News

Dec 7, 2012
Take Note: Three recent awards advance research in healthcare, transportation and materials science

Ahmad Falahatpisheh has been awarded a pre-doctoral fellowship from the American Heart Association. Falahatpisheh works on computational and experimental cardiac fluid dynamics. His project involves modeling the flow inside the heart of patients with a complex congenital heart malformation called tetralogy of Fallot.

Kenneth Mease has received a seed grant of $50,160 from NASA. The grant will fund Mease’s research project titled Strategic Air Traffic Flow Control via Aggregate Modeling.

Ali Mohraz has received a Distinguished Young Rheologist award from TA Instruments, a manufacturer of analytical instruments for thermal analysis, rheology, and microcalorimetry. The award is an instrument grant, in the form of a $50,000 rheometer (a device that measures the way flows respond to applied forces).

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Nov 29, 2012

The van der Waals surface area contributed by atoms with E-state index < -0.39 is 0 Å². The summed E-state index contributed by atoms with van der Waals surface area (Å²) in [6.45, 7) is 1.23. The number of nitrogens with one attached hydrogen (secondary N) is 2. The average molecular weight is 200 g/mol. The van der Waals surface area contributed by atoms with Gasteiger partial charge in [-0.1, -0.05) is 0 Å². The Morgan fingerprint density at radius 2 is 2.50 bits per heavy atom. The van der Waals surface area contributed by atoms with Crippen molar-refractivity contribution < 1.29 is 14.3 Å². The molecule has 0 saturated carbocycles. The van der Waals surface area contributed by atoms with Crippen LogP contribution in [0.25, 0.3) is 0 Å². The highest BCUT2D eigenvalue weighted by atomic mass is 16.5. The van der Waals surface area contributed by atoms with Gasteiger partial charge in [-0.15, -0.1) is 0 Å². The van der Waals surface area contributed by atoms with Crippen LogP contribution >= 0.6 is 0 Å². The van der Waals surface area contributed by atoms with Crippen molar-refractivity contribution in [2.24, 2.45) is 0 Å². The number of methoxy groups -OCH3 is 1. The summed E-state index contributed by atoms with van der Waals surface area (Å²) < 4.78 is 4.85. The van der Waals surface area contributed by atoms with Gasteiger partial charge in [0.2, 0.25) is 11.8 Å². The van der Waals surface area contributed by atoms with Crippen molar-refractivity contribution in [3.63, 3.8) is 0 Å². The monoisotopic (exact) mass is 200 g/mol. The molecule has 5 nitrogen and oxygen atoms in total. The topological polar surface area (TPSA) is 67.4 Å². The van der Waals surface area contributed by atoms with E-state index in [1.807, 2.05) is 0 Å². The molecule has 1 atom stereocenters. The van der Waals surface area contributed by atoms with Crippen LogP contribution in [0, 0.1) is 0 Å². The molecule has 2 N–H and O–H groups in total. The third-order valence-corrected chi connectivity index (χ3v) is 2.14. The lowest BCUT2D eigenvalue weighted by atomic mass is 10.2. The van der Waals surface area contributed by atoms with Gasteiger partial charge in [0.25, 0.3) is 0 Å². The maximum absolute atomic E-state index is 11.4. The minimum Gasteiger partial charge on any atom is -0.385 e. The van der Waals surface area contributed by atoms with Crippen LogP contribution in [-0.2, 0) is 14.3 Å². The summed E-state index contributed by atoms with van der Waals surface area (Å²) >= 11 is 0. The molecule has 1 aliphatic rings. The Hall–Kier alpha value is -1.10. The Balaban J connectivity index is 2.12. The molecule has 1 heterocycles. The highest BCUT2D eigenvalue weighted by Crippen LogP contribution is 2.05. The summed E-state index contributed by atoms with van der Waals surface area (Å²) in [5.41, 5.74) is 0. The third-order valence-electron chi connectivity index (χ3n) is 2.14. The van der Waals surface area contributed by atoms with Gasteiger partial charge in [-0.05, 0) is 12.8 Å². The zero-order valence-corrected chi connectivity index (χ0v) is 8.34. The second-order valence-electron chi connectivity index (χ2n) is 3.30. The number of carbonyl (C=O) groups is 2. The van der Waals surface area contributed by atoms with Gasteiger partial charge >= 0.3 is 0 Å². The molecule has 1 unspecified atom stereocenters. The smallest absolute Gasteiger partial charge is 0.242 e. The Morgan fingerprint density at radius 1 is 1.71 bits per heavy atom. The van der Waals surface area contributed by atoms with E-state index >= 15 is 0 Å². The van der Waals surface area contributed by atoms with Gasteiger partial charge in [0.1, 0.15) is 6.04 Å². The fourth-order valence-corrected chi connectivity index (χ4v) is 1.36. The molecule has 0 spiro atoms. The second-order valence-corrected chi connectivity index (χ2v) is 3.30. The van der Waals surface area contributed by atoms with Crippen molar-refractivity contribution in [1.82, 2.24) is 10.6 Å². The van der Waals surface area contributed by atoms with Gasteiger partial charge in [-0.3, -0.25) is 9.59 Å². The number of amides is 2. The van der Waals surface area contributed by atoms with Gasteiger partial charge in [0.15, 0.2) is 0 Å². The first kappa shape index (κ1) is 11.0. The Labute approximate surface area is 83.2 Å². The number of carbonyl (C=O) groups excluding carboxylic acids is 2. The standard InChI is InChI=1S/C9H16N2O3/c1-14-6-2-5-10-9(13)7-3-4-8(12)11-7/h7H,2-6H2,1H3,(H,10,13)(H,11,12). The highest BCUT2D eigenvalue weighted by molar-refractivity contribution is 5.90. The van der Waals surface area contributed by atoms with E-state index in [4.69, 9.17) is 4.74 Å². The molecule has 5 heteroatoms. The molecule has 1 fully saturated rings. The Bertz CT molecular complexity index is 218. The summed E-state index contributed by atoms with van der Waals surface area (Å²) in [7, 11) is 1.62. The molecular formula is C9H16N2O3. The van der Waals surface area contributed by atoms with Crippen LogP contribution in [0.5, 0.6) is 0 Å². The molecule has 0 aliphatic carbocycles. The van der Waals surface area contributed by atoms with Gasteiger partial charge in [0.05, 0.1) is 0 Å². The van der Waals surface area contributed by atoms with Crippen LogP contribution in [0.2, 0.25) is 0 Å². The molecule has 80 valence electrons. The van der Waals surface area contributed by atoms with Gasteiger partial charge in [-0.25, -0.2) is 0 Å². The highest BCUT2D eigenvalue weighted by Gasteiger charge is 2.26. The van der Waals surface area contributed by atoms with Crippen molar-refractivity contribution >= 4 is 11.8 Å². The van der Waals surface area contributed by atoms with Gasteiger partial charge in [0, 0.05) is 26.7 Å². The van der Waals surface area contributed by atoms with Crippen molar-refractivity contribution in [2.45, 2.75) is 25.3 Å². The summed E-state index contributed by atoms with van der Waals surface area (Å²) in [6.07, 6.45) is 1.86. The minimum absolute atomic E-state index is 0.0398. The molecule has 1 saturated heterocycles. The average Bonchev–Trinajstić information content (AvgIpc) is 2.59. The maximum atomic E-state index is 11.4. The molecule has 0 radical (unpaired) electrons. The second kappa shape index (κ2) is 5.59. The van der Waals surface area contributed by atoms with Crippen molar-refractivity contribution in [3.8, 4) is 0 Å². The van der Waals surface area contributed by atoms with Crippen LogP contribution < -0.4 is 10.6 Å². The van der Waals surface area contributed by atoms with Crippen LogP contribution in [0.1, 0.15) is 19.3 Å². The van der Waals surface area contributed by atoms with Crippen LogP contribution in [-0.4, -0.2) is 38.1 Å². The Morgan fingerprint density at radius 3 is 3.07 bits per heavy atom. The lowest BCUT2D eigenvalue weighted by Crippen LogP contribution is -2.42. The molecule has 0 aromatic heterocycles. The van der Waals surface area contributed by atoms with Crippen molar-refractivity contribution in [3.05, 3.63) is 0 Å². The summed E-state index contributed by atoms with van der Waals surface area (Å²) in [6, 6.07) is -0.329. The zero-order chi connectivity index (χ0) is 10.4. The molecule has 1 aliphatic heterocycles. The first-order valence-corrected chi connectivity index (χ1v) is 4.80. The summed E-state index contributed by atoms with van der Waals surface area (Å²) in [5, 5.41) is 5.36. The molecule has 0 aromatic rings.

Engineering Students Build Tire Tester for Free Wheelchair Mission

Seven engineering students spent their summer putting what they’d learned in the classroom to good use on a project for the Free Wheelchair Mission (FWM).

Nov 26, 2012
Colloquia Room Named for Harut Barsamian

A few days before the Thanksgiving holiday, Samueli School Dean Gregory Washington was giving thanks to Harut Barsamian at a gathering of his family, friends and colleagues.

Nov 16, 2012
Combining Passion for Research With Search for a Cure

As an undergraduate electrical engineering student at the prestigious Zhejiang University in China, Jiawen Li found her passion for research was propelled by the death of her beloved grandfather.

Nov 13, 2012
Amir AghaKouchak Participates in 2012 Frontiers of Engineering Education Symposium

Symposium features innovative faculty